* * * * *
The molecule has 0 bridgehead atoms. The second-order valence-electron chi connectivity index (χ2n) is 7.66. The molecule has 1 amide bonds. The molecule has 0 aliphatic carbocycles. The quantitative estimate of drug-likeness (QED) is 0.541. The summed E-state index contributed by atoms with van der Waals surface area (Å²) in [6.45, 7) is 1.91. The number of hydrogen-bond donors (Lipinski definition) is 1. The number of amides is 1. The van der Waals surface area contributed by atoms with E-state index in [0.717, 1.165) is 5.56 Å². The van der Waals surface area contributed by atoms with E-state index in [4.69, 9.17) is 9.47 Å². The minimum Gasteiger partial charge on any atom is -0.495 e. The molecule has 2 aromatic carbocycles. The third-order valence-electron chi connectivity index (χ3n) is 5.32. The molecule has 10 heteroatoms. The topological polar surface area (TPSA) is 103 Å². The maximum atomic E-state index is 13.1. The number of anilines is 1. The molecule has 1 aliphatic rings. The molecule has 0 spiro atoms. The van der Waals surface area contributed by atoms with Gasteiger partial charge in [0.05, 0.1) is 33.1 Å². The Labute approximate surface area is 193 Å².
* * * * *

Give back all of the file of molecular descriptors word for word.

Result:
The molecule has 0 bridgehead atoms. The second-order valence-electron chi connectivity index (χ2n) is 7.66. The molecule has 1 amide bonds. The molecule has 0 aliphatic carbocycles. The quantitative estimate of drug-likeness (QED) is 0.541. The summed E-state index contributed by atoms with van der Waals surface area (Å²) in [6.45, 7) is 1.91. The number of hydrogen-bond donors (Lipinski definition) is 1. The number of amides is 1. The van der Waals surface area contributed by atoms with E-state index in [0.717, 1.165) is 5.56 Å². The van der Waals surface area contributed by atoms with E-state index in [4.69, 9.17) is 9.47 Å². The minimum Gasteiger partial charge on any atom is -0.495 e. The molecule has 2 aromatic carbocycles. The third-order valence-electron chi connectivity index (χ3n) is 5.32. The molecule has 10 heteroatoms. The topological polar surface area (TPSA) is 103 Å². The maximum atomic E-state index is 13.1. The number of anilines is 1. The molecule has 1 aliphatic rings. The molecule has 0 spiro atoms. The van der Waals surface area contributed by atoms with Gasteiger partial charge in [0.05, 0.1) is 33.1 Å². The Labute approximate surface area is 193 Å².